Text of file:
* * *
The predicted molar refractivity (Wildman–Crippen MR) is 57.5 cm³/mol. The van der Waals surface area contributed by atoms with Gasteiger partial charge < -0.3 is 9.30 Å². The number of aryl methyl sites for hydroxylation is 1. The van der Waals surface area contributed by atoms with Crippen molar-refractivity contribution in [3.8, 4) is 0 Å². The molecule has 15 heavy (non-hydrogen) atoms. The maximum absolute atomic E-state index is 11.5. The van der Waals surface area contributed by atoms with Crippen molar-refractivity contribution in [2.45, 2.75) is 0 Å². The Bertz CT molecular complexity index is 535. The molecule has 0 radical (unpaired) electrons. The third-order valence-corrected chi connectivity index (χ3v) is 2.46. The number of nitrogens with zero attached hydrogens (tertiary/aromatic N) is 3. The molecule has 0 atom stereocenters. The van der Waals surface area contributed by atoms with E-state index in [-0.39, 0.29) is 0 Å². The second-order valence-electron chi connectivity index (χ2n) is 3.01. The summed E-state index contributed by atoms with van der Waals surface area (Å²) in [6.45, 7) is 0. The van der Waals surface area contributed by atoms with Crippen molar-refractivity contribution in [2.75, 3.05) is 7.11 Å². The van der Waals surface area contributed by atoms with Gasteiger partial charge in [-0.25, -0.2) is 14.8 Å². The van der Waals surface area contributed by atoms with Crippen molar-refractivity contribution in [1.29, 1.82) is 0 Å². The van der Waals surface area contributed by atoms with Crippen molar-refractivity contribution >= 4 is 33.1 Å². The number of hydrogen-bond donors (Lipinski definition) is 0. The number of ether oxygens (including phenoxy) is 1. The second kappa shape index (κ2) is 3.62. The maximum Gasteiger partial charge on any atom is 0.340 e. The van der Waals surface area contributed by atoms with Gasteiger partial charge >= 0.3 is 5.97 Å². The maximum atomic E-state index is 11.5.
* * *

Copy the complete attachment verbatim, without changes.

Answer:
The predicted molar refractivity (Wildman–Crippen MR) is 57.5 cm³/mol. The van der Waals surface area contributed by atoms with Gasteiger partial charge < -0.3 is 9.30 Å². The number of aryl methyl sites for hydroxylation is 1. The van der Waals surface area contributed by atoms with Crippen molar-refractivity contribution in [3.8, 4) is 0 Å². The molecule has 15 heavy (non-hydrogen) atoms. The maximum absolute atomic E-state index is 11.5. The van der Waals surface area contributed by atoms with Crippen molar-refractivity contribution in [2.45, 2.75) is 0 Å². The Bertz CT molecular complexity index is 535. The molecule has 0 radical (unpaired) electrons. The third-order valence-corrected chi connectivity index (χ3v) is 2.46. The number of nitrogens with zero attached hydrogens (tertiary/aromatic N) is 3. The molecule has 0 atom stereocenters. The van der Waals surface area contributed by atoms with E-state index in [-0.39, 0.29) is 0 Å². The second-order valence-electron chi connectivity index (χ2n) is 3.01. The summed E-state index contributed by atoms with van der Waals surface area (Å²) in [6.45, 7) is 0. The van der Waals surface area contributed by atoms with Crippen molar-refractivity contribution in [2.75, 3.05) is 7.11 Å². The van der Waals surface area contributed by atoms with Gasteiger partial charge in [-0.25, -0.2) is 14.8 Å². The van der Waals surface area contributed by atoms with Crippen molar-refractivity contribution in [1.29, 1.82) is 0 Å². The van der Waals surface area contributed by atoms with Crippen molar-refractivity contribution >= 4 is 33.1 Å². The number of hydrogen-bond donors (Lipinski definition) is 0. The number of ether oxygens (including phenoxy) is 1. The second kappa shape index (κ2) is 3.62. The maximum Gasteiger partial charge on any atom is 0.340 e. The van der Waals surface area contributed by atoms with Gasteiger partial charge >= 0.3 is 5.97 Å². The maximum atomic E-state index is 11.5.